How does Paramount Business Jets’ service compare to services like NetJets and Wheels Up?

by Richard Zaher / Nov 04, 2019

Private jet on the ground
Paramount Business Jets, NetJets, and Wheels Up offer different types of private jet access models

NetJets and Wheels Up are two very big names in the aircraft fractional ownership and charter industries. Owning and operating their fleets, both offer excellent products. Gama Aviation operates nearly 100 planes for Wheels Up, while NetJets operates more than 700 private jets. As a private jet broker, Paramount Business Jets does not operate or own aircraft – but the company does have access to more than 4,000 certified, premium jets through various operators.

How do these options compare? Without question, the fractional ownership model is the most expensive, with lots of commitments and upfront costs. NetJets clients often fly more than 50 hours a year, which allows them to partially offset these costs and reduce the per-hour expenditure. For those who fly less than 50 hours annually, NetJets offers a fixed hourly jet card membership via its subsidiary Marquis Jets, also at premium rates. Both entities offer light, mid and large jets to their clients. 

Like Marquis Jets, Wheels Up also utilizes a model based on membership cards, but one geared toward more cost-conscious clients. Wheels Up offers its customers the possibility to fly on board more economical Turboprop aircraft, in addition to Light jets and Midsize jets. Unlike NetJets, Wheels Up operates flights almost exclusively within the continental United States.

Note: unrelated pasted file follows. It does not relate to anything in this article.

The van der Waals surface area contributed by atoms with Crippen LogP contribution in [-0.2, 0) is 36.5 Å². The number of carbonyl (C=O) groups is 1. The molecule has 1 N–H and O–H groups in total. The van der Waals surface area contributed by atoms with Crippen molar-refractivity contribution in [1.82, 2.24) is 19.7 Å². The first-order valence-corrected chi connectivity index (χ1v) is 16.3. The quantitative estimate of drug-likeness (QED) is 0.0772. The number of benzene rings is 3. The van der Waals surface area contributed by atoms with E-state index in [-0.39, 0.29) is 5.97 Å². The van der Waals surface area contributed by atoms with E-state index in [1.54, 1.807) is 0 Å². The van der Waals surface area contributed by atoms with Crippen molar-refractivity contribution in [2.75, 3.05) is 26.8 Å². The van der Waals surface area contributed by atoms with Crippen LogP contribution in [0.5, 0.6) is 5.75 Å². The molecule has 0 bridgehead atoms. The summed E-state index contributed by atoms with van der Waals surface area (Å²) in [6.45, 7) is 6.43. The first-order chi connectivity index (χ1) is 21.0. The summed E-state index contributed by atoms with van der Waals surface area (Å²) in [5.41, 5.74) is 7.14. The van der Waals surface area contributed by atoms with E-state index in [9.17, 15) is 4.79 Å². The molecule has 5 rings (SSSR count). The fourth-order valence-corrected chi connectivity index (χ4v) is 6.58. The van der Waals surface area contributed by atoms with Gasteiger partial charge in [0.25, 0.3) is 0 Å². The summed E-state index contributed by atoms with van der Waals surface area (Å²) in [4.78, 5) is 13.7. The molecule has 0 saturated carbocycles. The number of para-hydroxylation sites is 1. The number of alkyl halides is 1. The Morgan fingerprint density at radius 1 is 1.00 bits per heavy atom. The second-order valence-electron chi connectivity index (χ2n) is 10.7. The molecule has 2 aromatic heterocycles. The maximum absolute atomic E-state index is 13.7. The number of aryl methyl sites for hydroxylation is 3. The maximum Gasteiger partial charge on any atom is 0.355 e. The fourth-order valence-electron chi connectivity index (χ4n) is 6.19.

What Makes Paramount Business Jets Different?

Paramount offers its customers access to all kinds of aircraft, from Turboprops and very light jets to light, midsize, super midsize, large private jets, and even VIP airliners. The diversity of options available to PBJ also means more choices for the clients to meet their specific needs so they can fly exactly when and how they want.

PBJ is also the most cost-effective choice which comes with the least amount of commitment. There are no upfront costs for Paramount’s debit Jet Card model or on-demand charter flights. Instead, clients approve and choose aircraft on a per-trip basis which gives them even more flexibility in selecting the best option.

One advantage offered by NetJets and Wheels Up is consistency, both in jet cards pricing and in how the aircraft are outfitted. The greater number of options available to Paramount Business Jets also means greater potential for variability to on-board amenities and cost structures.

PBJ relies on more than a decade of client feedback to put together the finest fleet of private jets available in the industry. Paramount also utilizes third-party operator safety audits to ensure the highest safety standards of the plane and to let the passengers specify the age of the aircraft they prefer.

Learn more about the different private jet access models.

Comparison of Pricing for Different Aircraft Categories

Private Jets
Paramount Business Jets has the lowest hourly rates between the three companies